Little empirical research has been done to support policies that increase access to free drinking water as part of comprehensive strategies to reduce consumption of sugary beverages and prevent childhood obesity. This study will examine beverage environments in 20 diverse high schools in King County, Wash., to guide the development of effective school water policies by providing evidence on specific aspects of school water access and student water/sugary beverage consumption at school and on the feasibility of implementing school policies to improve water access. Study aims are to: 1) describe the sources and types of water and sugary beverages that are available to high school students while they are on school campuses, including water quality characteristics related to water appearance, temperature, flow, and maintenance of school water access points; 2) develop, test, and implement a protocol to sample and assess student water consumption and sugary beverage consumption at school; 3) determine associations between students’ access and consumption at school and the degree to which these vary by school demographics, including race/ethnicity and income; and 4) explore the perceptions of school administrators about access to water and potential policy and environmental changes that could be made to improve water access.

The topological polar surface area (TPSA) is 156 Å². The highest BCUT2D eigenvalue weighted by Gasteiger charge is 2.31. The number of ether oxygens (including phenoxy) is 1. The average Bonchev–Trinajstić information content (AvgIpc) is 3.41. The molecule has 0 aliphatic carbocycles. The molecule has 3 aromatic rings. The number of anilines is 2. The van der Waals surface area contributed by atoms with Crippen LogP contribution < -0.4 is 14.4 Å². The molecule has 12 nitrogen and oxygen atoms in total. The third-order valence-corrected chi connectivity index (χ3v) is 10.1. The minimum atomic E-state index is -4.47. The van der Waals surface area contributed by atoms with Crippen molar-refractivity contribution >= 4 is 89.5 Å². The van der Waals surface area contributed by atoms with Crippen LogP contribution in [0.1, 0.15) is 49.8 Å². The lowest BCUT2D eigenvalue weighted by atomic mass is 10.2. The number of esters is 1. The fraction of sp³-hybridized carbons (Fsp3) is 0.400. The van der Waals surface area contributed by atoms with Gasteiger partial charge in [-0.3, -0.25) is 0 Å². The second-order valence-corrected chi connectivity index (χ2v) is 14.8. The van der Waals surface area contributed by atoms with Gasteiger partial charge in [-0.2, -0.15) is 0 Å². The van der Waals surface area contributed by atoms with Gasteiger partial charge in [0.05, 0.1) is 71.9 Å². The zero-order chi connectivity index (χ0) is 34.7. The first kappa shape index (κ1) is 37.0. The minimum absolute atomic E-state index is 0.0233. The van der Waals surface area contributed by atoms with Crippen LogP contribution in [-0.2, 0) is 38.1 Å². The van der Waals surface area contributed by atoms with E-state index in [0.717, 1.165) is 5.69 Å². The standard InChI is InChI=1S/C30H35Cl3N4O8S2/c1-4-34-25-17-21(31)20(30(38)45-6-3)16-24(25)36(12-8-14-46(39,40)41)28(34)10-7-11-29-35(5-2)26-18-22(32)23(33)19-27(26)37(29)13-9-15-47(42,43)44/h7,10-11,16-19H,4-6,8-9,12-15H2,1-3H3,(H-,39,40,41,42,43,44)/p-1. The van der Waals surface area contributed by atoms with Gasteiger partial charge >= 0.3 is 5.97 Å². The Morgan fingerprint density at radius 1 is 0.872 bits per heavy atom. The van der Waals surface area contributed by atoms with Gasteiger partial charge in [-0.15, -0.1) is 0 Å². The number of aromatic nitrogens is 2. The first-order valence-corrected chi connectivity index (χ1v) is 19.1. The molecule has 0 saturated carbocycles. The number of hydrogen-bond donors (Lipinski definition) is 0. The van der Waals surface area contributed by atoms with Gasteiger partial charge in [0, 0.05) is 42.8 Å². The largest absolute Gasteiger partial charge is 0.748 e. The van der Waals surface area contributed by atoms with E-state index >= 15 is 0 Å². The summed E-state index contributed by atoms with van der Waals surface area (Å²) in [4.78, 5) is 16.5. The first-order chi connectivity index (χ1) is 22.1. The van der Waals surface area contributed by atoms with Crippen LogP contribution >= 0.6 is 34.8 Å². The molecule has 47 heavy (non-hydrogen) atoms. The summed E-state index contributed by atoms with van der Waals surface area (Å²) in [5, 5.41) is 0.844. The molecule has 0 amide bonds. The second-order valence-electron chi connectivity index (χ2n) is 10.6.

Start Date: February 2014
ID #: 71640
Principal Investigator: Donna Johnson, RD, PhD
Organization: University of Washington
Funding Round: Round 8
Assessing participation in and implementation of summer electronic-benefits-transfer and non-congregate-meal programs in rural areasSummer EBT and non-congregate meals are summer meal options that have known associations with reducing food hardship and barriers to food access. But take-up can vary across states, which creates disparities among marginalized populations. The study aims to analyze the coverage, take-up, and implementation decisions made around Summer EBT and non-congregate meals. The research team More
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